Rituals, Writing & Relief
How Can Writing Letters Heal Grief?
Mourning our dead when expressed consciously, becomes a ritual practice and rituals are incredibly important ‘devices’ to connect and console us as human beings. We are all familiar with everyday rituals, for example a particular coffee or cup of tea in the morning, or the way you prepare and get ready for bed. A ritual is described as a ceremonial act or a series of acts that are repeated over time in a precise manner according to social customs, protocols, or religious laws. The act of mourning is ritualised through funerals and memorial services and all manner of different death customs according to particular cultures and experience.
Humans have no doubt always practiced rituals around mourning and death and we can see this from the recording of life events in paintings, rock carvings, hieroglyphs, and in folklore.
Festivals associated with death are held throughout the globe - More on this can be found in Erica Buist’s book : This Party's Dead: Grief, Joy and Spilled Rum at the World's Death Festivals.
Death rituals may include ceremonies, funerals, and specific protocols for handling the body. Traditions can be simple such as holding a ceremony or planting a tree. Some will require the whole community to participate while others will require only close family members and friends.
Individuals or groups can carry out rituals. Most of the time, death rituals are associated with the things that are done in public or with close family members to celebrate and mourn the life of a loved one.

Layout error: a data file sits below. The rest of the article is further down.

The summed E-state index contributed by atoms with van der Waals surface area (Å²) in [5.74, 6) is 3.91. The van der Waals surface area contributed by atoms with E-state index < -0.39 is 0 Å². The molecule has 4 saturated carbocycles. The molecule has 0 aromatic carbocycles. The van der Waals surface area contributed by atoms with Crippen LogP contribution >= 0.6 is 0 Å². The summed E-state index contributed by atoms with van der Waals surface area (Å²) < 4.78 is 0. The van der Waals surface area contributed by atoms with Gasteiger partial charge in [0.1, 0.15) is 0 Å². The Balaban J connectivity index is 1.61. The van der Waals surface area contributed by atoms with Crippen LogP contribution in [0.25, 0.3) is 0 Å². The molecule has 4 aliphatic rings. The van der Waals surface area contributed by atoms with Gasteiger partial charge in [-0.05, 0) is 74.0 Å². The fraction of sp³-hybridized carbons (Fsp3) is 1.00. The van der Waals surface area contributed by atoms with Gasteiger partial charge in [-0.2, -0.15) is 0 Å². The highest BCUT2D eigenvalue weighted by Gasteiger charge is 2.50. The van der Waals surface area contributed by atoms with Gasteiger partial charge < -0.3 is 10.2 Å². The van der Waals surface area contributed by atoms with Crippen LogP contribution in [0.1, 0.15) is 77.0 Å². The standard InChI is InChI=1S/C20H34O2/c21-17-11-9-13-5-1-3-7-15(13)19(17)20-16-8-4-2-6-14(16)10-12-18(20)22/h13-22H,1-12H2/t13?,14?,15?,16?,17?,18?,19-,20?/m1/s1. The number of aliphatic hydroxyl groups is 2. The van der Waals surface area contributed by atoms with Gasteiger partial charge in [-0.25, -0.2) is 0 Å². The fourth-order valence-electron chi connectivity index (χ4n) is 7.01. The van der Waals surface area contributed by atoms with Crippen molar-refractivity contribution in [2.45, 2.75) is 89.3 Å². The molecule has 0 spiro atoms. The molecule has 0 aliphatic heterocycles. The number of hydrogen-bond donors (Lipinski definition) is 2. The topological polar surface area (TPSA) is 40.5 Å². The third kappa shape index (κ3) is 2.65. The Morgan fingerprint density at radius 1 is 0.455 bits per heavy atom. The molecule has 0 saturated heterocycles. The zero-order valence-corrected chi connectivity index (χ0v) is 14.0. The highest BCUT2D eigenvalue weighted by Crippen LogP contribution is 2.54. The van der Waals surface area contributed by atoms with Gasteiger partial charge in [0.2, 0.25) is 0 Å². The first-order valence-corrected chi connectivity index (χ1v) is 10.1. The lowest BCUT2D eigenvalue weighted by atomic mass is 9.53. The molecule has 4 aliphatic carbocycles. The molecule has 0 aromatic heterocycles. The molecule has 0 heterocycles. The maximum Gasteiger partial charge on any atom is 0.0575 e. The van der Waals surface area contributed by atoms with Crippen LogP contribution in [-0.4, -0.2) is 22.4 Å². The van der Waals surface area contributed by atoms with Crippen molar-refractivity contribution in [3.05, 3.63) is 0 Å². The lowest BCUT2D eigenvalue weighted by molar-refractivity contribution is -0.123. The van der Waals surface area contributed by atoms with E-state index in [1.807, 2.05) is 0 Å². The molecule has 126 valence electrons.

However, the solo rituals and things that we do for ourselves can be equally important and lead to powerful transformative healing from loss. Writing a letter, establishing communication, is one of the most effective rituals during difficult times.
At the University of Leeds a research focus entitled : “Writing the dead: remembrance and the written word” the research says that the act of writing about those that have died is a ‘compelling way to remember’ them. There is of course so much evidence to support this as a form of lasting legacy or remembrance. However, speaking, communicating and specifically ‘writing’ TO those that have died can be cathartic and healing and can reopen a connection to those that we might have thought had gone from us completely.
Maria Popover on the Science and Non Duality website says in her compelling look at grieving and brain science: “On the one hand, we lose people all the time — to death, to distance, to differences; from the brain’s point of view, these varieties of loss differ not by kind but only by degree, triggering the same neural circuitry, producing sorrow along a spectrum of intensity shaped by the level of closeness and the finality of the loss.